Their silence has left little indication whether they are ready to rally their ranks behind any one of the president’s ideas, dust off another proposal or do nothing. The most likely legislative option is bolstering the federal background check system for gun purchases, but it’s bogged down after being linked with a less popular measure to expand gun rights.
The halting start reflects firm GOP opposition to any bill that would curb access to guns and risk antagonizing gun advocates in their party. Before the Feb. 14 shooting at a high school in Parkland, Florida, that killed 17 people, Republicans had no intention of reviving the polarizing and politically risky gun debate during an already difficult election year that could endanger their congressional majority.
“There’s no magic bill that’s going to stop the next thing from happening when so many laws are already on the books that weren’t being enforced, that were broken,” said Rep. Steve Scalise, R-La., the third-ranking House GOP leader, when asked about solutions. “The breakdowns that happen, this is what drives people nuts,” said Scalise, who suffered life-threatening injuries when a gunman opened fire on lawmakers’ baseball team practice last year.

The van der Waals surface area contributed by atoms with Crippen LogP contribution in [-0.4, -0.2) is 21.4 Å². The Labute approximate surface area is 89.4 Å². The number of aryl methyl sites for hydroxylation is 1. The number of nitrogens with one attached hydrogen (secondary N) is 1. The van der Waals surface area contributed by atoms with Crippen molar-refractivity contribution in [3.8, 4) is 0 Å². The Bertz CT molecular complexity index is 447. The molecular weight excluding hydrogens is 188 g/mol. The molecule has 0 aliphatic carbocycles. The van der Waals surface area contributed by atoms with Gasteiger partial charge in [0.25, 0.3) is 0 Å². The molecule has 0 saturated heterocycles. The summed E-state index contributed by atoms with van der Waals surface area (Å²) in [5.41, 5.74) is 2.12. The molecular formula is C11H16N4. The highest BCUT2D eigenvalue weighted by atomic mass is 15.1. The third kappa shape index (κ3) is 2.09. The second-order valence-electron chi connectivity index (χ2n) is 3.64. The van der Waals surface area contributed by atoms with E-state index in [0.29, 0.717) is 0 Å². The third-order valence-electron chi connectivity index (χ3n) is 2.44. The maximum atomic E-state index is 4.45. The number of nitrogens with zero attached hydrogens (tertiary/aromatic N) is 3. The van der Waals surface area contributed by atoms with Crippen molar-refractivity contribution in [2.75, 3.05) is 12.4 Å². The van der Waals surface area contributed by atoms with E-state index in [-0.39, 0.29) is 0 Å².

Under tough public questioning from shooting survivors, Trump has set high expectations for action.
“I think we’re going to have a great bill put forward very soon having to do with background checks, having to do with getting rid of certain things and keeping other things, and perhaps we’ll do something on age,” Trump said in a Fox News Channel interview Saturday night. He added: “We are drawing up strong legislation right now having to do with background checks, mental illness. I think you will have tremendous support. It’s time. It’s time.”
Trump said Sunday that the Florida school shooting is the top issue he wants to discuss with the nation’s governors. Under pressure to act to stem gun violence on school grounds, Trump planned to solicit input from the state chief executives during meetings today at the White House. The governors are in Washington for their annual winter meeting.
Trump’s early ideas were met with mixed reactions from his party. His talk of allowing teachers to carry concealed weapons into classrooms was rejected by at least one Republican, Florida Sen. Marco Rubio. House Speaker Paul Ryan, R-Wis., and Senate Majority Leader Mitch McConnell, R-Ky., both spoke to Trump on Friday. Their offices declined comment on the conversations or legislative strategy.
Some Republicans backed up Trump’s apparent endorsement of raising the age minimum for buying some weapons.